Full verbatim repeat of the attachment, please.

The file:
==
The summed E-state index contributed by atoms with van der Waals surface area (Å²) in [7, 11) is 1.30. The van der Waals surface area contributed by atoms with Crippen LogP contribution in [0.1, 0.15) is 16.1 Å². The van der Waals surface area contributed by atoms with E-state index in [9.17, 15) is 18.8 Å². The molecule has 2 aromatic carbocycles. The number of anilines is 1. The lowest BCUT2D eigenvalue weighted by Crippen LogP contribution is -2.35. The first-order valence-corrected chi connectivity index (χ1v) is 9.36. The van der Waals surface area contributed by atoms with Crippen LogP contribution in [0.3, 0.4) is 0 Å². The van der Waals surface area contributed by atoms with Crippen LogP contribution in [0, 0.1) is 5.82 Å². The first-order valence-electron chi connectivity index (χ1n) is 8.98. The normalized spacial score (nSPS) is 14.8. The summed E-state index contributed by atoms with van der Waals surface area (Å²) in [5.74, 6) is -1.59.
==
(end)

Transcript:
The summed E-state index contributed by atoms with van der Waals surface area (Å²) in [7, 11) is 1.30. The van der Waals surface area contributed by atoms with Crippen LogP contribution in [0.1, 0.15) is 16.1 Å². The van der Waals surface area contributed by atoms with E-state index in [9.17, 15) is 18.8 Å². The molecule has 2 aromatic carbocycles. The number of anilines is 1. The lowest BCUT2D eigenvalue weighted by Crippen LogP contribution is -2.35. The first-order valence-corrected chi connectivity index (χ1v) is 9.36. The van der Waals surface area contributed by atoms with Crippen LogP contribution in [0.3, 0.4) is 0 Å². The van der Waals surface area contributed by atoms with Crippen LogP contribution in [0, 0.1) is 5.82 Å². The first-order valence-electron chi connectivity index (χ1n) is 8.98. The normalized spacial score (nSPS) is 14.8. The summed E-state index contributed by atoms with van der Waals surface area (Å²) in [5.74, 6) is -1.59.